Above: Autumn Peltier advocates for First Nation rights before Pauline Johnson Collegiate and Vocational School students at a World Water Day event at the University of Waterloo.

World Water Day Event Provides Learners with Inspiration, Advocacy Around Water Rights


tudents from Pauline Johnson Collegiate and Vocational School had a unique opportunity recently to take part in learning around the importance of sustainable water management and stewardship, and hear from Autumn Peltier, Chief Water Commissioner for the Anishinabek Nation and activist on the international stage advocating for people's rights to clean, safe and reliable drinking water. 

The event took place at the University of Waterloo, and invited P.J. students from the school's Eco Club, Indigenous Student Association and educator Carolyn Lowes' Grade 11 chemistry class to attend the exclusive conference coinciding with World Water Day. 

"Hearing Autumn Peltier's experience advocating for First Nation rights was very moving, and it’s a little sad thinking that a girl at such a young age was put in a position that required huge responsibility and commitment, advocating for such a basic human right," said Brianna Lawrence, a Grade 11 student in attendance. "Nevertheless, she’s extremely inspirational, and I’m glad she has a strong voice to fight for what is right."

"I didn’t realize how complicated the water issue is, or how far reaching it is as well. This really opened my eyes."

Grade 11 Student


As a young person herself, Peltier's address to the audience was meant to explore how youth can shape the future, and inspire action for the better. 

"I didn’t realize how complicated the water issue is, or how far reaching it is as well," said another Grade 11 science student. "This really opened my eyes and I look forward to what else I can learn to help grow in my knowledge of this subject, to be a better Canadian and a better person.”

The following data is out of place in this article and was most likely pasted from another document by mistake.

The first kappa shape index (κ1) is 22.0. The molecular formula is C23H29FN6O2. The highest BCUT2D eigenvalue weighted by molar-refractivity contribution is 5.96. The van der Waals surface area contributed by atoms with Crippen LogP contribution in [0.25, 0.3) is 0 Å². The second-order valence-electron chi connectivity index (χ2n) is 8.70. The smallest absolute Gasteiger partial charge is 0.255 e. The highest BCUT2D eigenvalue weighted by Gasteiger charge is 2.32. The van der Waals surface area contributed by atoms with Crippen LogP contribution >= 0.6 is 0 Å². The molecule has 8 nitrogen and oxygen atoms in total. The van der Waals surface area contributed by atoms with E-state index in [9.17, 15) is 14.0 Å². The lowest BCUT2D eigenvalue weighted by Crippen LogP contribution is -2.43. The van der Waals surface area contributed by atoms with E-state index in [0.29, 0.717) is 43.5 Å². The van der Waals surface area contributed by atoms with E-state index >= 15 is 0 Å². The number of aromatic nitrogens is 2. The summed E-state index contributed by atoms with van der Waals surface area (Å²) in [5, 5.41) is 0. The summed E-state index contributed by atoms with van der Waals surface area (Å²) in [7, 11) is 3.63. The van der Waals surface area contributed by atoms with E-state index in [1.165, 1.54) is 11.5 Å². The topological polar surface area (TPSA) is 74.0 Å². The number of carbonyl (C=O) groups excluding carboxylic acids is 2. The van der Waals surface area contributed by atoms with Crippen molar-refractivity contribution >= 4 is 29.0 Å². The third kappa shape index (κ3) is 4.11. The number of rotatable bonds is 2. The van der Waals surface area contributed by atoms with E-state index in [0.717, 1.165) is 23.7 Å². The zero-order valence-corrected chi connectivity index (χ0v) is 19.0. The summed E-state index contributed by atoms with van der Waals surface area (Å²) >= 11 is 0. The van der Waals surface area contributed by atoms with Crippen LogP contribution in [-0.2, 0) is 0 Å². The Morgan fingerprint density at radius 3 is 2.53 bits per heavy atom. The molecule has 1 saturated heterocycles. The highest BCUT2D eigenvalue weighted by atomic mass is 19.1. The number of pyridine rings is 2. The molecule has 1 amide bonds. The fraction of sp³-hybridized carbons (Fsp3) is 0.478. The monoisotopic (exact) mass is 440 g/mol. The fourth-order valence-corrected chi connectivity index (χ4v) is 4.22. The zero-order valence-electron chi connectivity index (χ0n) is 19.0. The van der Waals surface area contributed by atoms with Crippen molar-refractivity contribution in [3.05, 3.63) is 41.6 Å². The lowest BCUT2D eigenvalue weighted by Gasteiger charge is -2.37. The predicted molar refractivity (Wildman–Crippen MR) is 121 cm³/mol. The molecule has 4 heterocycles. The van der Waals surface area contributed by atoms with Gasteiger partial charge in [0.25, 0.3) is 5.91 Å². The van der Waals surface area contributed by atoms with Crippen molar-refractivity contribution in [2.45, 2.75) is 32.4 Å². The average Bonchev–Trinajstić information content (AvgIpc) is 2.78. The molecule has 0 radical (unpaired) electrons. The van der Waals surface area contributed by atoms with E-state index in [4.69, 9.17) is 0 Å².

Students from P.J. were among a select group invited to the event in Waterloo, a connection that came from work the school has done with its Engineering department to further STEM learning. 

"Prior to attending the event, I wanted the students to know who Autumn is, her connection to the Water Walkers and the importance of speaking for the water," said Suzie Miller, Indigenous Education Teacher Consultant in Grand Erie, who conducted a talking circle to discuss Treaty relationships and the importance of Indigenous Ways of Knowing. "We must be guided by the voices of our children and youth, and we must understand our interconnected relationship with all of Creation."

Water holds profound spiritual significance within Indigenous culture, and is deeply interconnected with the land and life itself – a context learners were fortunate to have provided to them prior to attending. 

"Indigenous Peoples know, and have always known, that ‘water is life,'" added Miller. "Since water is the source of life, is it not all of our responsibilities to take care of it?”

Above: Students from Pauline Johnson Collegiate and Vocational School attend World Water Day event at the University of Waterloo.

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